Irish genealogy research from home

Irish house in Burrowa NSW, taken by the author

Irish house in Burrowa NSW, taken by the author

Irish research is a greater challenge than for other countries for many reasons. The lack of indexes, online or otherwise, and the large number of censuses and other resources that were destroyed make Irish research more difficult, but not impossible, from Australia. I have ancestors from Northern Ireland and it is very difficult to find any information about them, and to trace them back further, without going to Ireland. One day I will go to Ireland but until then I have to make do with what I can find online and in books and microfilms.

It is becoming easier, though, with records being indexed and transcriptions being made available on a pay-pre-view basis. I’d like to share some basic principles that are important to Irish research, and a few websites that I have found worthwhile.

Place is important

To find your Irish ancestors you need to know where in Ireland they came from. If you are lucky the parish or townland will be given on the death certificate or immigration list. Convict records may also be helpful here, especially later ones after about 1820. It is practically impossible without a more specific place than just “Ireland” or the name of the county, especially for the many common Irish surnames. Of course, you would no more expect to find your ancestor if you only knew he came from Ireland than if he came from England or Scotland – you need something more specific than that.

If you do have a place and you can’t find a town or a parish by that name then it may be a townland. Try this townland search to narrow it down. The spelling may not be correct, so you may have to experiment a bit, as it was difficult for the early clerks to understand the Irish names they were hearing, and the Irish person concerned may not have been able to read what was written in any case.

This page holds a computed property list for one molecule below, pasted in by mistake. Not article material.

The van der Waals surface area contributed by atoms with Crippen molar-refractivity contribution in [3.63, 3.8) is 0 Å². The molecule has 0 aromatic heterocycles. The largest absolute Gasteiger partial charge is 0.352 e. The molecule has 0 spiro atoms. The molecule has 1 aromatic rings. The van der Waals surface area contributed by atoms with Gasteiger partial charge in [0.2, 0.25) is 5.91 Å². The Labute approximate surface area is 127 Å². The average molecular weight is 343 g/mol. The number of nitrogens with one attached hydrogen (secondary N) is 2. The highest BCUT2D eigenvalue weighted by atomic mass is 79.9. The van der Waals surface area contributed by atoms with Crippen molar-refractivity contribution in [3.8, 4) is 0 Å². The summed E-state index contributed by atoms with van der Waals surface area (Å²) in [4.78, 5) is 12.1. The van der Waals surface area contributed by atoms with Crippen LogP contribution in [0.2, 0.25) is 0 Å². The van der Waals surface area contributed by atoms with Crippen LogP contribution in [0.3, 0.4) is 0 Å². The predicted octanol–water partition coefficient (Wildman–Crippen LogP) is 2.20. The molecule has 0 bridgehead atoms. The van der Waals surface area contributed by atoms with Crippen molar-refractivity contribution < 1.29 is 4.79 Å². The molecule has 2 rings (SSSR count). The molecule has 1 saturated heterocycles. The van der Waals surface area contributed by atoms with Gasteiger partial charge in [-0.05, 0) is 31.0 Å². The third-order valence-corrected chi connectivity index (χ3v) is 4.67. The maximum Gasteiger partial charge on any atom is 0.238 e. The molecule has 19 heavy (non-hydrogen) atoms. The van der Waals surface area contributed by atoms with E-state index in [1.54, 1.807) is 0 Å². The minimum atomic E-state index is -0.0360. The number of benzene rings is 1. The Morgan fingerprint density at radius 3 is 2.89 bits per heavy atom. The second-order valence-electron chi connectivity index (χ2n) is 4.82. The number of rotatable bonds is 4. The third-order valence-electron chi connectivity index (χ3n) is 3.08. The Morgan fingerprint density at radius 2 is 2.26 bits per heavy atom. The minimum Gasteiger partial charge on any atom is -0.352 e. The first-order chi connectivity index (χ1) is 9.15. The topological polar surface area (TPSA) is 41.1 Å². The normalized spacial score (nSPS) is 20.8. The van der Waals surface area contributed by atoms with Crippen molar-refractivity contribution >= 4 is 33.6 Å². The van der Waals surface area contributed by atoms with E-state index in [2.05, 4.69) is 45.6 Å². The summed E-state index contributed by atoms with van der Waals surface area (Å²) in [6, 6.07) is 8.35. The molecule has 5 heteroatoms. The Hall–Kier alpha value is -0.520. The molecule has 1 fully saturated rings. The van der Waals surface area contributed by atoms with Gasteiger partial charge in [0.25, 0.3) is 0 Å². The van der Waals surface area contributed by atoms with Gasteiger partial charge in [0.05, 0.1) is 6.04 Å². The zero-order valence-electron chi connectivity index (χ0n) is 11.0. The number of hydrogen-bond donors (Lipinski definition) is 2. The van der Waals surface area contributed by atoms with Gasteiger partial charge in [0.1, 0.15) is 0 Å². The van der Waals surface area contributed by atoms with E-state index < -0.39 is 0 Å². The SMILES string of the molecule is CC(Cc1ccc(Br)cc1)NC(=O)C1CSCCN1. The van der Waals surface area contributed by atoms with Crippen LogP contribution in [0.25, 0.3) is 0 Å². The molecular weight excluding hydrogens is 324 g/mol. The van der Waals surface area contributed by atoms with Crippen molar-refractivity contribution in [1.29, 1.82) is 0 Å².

What about the Censuses?

Of course, if you only knew that your ancestor came from “England” and had a relatively uncommon surname, and perhaps a middle name, you might find him in the English censuses. For Ireland there is not this option, as almost all of the censuses before the 1901 census were either purposefully destroyed, “recycled” during World War I or lost in the great fire at the Public Record Office in 1922. Both the 1901 and 1911 Censuses have been released and are available on microfilm. For many of us, these censuses are too late to tell us anything about our ancestors who left Ireland many years before.

If you’ve ever asked about Irish research you’ve probably been told about “census substitutes”. These are records that would not be very interesting to family history researchers had the censuses been available, but have taken on great significance in their absence. The two most popular are:

The Tithe Applotment Books 1824-1838 list the occupiers of land for the purposes of calculating the tithes payable to the Established Church, the Church of Ireland. Tithes were not payable on all land and seemed to fall heaviest on the poor, so although not all householders are listed, your ancestor may be.

The Primary Valuation of Ireland, known as Griffith’s Valuation, was made between 1848 and 1864 and lists every householder and occupier of land in all of Ireland. Online indexes are available